A survey of intertidal seagrass from Van Diemen Gulf to Castlereagh Bay, Northern Territory, and from Gove to Horn Island, Queensland
Anthony Roelofs, Rob Coles and Neil Smit
Report to the National Oceans Office
About the report
The distribution, structure and composition of intertidal and shallow sub-tidal seagrass communities from an area representing almost 10% of Australia’s mainland coastline are described in this report. Using a combination of helicopter survey techniques and sophisticated GPS systems, a joint Queensland/Northern Territory government team of seagrass scientists mapped intertidal seagrass meadows in coastal areas between eastern Van Diemen Gulf in the Northern Territory, and Horn Island in North Queensland. The information provided by this survey addresses a gap in biological knowledge identified as being important to northern marine regional planning processes. A Geographic Information System of the seagrass distribution layers is provided.
Seven seagrass species were recorded during the survey: Halodule uninervis, Syringodium isoetifolium, Thalassodendron ciliatum, Enhalus acoroides, Halophila decipiens, Halophila ovalis, and Thalassia hemprichii. Halodule uninervis and Halophila ovalis were by far the most common on the open sand and mud flats. Thalassia hemprichii and Thalassodendron ciliatum were found on reef platforms and around rocky islands.
Cymodocea rotundata, Cymodocea serrulata and Halophila spinulosa have been recorded in shallow sub-tidal waters in this region previously and Zostera capricorni has been recorded from Horn Island. These species were not seen in the present survey.
An area of just over 42,000 hectares of intertidal seagrass was mapped. Combined with data from previous surveys it is estimated that at least 70,000 hectares of intertidal and shallow sub-tidal seagrass are present in the survey region. The seagrass meadows are extremely patchy in their distribution and in their individual meadow structure. The seagrass meadows we mapped are similar to most of the historical seagrass data for the region however there are some differences. We suggest that these differences are due to the survey methods used and/or because of physical damage by tropical storms and cyclones for which the region is prone.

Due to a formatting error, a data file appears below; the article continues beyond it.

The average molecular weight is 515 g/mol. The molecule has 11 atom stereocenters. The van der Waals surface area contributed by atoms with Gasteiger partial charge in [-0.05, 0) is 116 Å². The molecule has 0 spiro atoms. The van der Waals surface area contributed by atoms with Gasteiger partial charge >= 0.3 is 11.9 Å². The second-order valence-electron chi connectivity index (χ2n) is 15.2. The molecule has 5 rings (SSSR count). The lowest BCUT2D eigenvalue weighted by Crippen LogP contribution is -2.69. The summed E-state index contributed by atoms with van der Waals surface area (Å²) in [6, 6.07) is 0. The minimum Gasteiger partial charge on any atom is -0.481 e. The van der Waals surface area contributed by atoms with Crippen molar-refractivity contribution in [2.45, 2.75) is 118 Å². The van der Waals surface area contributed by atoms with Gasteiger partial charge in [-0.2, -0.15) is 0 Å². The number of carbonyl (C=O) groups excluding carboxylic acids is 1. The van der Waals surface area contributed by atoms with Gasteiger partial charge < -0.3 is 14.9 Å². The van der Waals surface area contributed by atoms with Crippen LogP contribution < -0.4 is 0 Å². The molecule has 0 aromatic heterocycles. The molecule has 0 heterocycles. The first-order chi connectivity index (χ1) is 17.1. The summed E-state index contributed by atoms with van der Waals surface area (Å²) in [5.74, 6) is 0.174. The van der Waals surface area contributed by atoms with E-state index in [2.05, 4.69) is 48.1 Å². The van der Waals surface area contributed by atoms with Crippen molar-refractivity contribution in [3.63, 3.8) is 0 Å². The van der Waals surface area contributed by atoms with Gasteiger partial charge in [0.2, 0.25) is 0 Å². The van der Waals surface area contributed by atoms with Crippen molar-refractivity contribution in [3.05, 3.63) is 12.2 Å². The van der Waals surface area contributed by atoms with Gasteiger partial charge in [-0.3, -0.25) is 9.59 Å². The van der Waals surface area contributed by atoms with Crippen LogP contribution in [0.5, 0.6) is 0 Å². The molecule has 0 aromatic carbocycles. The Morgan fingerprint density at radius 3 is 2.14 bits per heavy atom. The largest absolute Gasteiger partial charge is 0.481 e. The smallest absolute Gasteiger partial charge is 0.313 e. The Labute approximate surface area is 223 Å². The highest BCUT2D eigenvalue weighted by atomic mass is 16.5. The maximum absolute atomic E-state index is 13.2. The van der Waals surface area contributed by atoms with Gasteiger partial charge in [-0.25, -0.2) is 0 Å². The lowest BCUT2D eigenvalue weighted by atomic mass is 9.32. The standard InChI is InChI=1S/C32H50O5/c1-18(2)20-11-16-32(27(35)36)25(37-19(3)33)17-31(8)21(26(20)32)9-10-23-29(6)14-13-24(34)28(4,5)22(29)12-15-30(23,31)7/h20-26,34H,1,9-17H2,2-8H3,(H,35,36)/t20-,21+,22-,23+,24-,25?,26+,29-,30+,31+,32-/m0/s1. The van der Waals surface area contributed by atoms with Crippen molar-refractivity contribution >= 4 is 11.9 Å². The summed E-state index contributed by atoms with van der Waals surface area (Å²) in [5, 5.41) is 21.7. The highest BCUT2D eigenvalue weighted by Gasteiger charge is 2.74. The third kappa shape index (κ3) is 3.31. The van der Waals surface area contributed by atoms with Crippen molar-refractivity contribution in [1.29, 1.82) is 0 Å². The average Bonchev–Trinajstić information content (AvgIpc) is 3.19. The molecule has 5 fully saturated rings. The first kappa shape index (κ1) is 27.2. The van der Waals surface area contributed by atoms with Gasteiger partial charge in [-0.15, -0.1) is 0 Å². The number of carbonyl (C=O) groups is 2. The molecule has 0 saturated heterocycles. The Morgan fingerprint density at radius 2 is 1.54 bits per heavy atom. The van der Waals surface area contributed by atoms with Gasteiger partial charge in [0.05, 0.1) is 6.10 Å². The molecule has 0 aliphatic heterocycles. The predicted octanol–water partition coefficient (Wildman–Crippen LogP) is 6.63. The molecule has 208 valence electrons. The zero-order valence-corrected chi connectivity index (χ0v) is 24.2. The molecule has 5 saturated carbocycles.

Almost all seagrass meadows observed showed evidence of turtle activity and/or dugong feeding. Some small patches were heavily grazed and may be vital for dugong travelling along the coast.
Seagrass and algae meadows have been rated the third most valuable ecosystem globally (on per hectare basis) for ecosystem services, behind only estuaries and swamp/flood-plains. The northern Australian seagrasses are extremely important and it is essential to understand, and to measure and monitor the parameters that control their distribution and abundance. The greatest threats of loss of seagrass in this area are likely to be from climate events or climate change. This report provides only a snapshot in time of the seagrass communities. Longer-term monitoring and seasonal comparisons would be desirable to better understand the dynamics of the distribution observed.
As part of this survey, the location of discarded fishing net and discarded or apparently abandoned crab traps were recorded. Large numbers of net pieces were identified despite the likelihood that the survey techniques, designed to map seagrass, almost certainly missed a large proportion. The density of observations was clumped with an area in the western Gulf and area to the north of Aurukun with high densities of beached net pieces. Large numbers of abandoned crab traps were recorded in the south western Gulf. Net and trap type and location are recorded in a Geographic Information System layer.